REVISITED: Three days spent in a paradise, Yosemite NP (Part 1)

It has been nearly two years since my trip to the States, and I still have so many unfinished posts sitting here as drafts. Bit by bit, I’m planning on whittling them down and actually releasing my stories and pictures into the web universe. Here is post number one…..

Before leaving Australia for my trip to the States, I thought I had a good idea what I was in for. I’d read the guide books, seen other people’s photos and heard their wondrous tales – even searched travel sights to absorb all the tips everyone had left; “see this” and “do that” – even read those tales of disaster that we are all grateful others had (not us!); you know, “don’t stay here unless you like bed bugs” and the like.
I was fairly sure that Yosemite was going to make the trip highlights, given that anyone who had visited still raved about their adventures. But still, nothing could prepare me for visiting Yosemite NP – almost five hours from the bustle of San Francisco………

Outside the urban sprawl of the city, scenery quickly becomes sparse, dry, and arid. Passing by the window at great speed were a mirriad of car yards, factories and cheap housing, a bunch of windmills dotted the hills, but all of this was broken up by industrial-scale farming enterprises, that rely on deep water reservoirs (no wonder people have problems with salinity and drought!!). Almonds heaped up taller than a trucks, plums, pistachios, and plenty of sad, hot cows. Plenty of sprinklers keeping the greens growing, irrigation for the fruit trees.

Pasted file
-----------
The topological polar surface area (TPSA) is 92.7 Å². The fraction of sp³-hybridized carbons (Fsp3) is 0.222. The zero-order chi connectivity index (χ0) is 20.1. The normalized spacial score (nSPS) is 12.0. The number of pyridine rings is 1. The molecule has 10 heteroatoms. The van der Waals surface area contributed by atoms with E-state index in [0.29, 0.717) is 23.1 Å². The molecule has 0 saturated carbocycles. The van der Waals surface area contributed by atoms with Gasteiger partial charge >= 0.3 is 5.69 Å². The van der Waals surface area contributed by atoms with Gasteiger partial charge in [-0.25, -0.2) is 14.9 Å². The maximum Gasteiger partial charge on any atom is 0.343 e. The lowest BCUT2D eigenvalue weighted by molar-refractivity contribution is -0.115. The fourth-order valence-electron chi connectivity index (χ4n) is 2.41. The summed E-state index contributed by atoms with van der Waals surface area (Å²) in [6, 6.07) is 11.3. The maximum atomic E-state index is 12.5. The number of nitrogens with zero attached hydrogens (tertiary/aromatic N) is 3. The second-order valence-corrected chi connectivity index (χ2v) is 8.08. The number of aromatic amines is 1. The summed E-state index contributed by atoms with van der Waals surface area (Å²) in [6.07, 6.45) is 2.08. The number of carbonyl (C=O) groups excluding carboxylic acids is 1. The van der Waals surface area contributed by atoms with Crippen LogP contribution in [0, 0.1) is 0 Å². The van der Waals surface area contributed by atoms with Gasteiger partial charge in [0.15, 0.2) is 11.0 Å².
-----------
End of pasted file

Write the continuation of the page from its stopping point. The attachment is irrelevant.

You drive and drive some more – the roads gradually break down from 4-lane freeways to a single lane wisp that weaves up the foothills and scrubby brush.

Then suddenly the green returns – in the form of montane forest (oaks, pines, firs – all able to deal with the harsh cold and extreme summer temperatures). Suddenly after so much time spent driving up from the coast, you find yourself descending into a different world – and for us, this meant stepping back a century to stay where many wealthy Californians had enjoyed summer refuge – Wawona Hotel (built in 1876). Think stately white buildings set relaxed in amongst the trees, wide verandahs, creaky wooden floors, sweeping manicured lawns and plenty of chairs to relax in. In the main building which serves as the check-in desk, historic gallery and dining room there was even a “reception area” complete with pre-dinner drinks and a pianist entertaining 6 nights a week!
It was not without a few quirks – luckily the place wasn’t full, so noise wasn’t a huge issue (as it would be in peak time) – the showers were two stories below our room, no telephones, TV’s, lift. But they did have wi-fi!!!

Then, there’s just a short drive down the mountain a little further to a view that knocked me away every day we were there. Just as you start to lose hope of getting to the valley, you enter a tunnel (nearly one kilometre long!) and pop out to this:

There’s the money shot…looking across the length of the valley.
El Capitan in the afternoon sun
“The Three Brothers”
Once you descend right down into the valley, it really does become apparent the grandeur of the whole park – Yosemite NP  encompasses almost 1200 square miles of land in the heart of California’s Sierra Nevada mountain range. Every angle holds a surprise – the sheer rise of El Capitan (and you can take some time out to watch all those brave folk who climb it every year), the granite rocky outcrops jutting upwards, and massive powers of water that fall off the edge down to the valley floor.
Not surprisingly, it’s hard to do everything. There are ~800miles of walking trails and cycle paths, so enough to keep even the fittest beaver busy. We were lucky enough not to have any close encounters with grizzly bears – just a few friendly marmots, hungry birds and happy deer.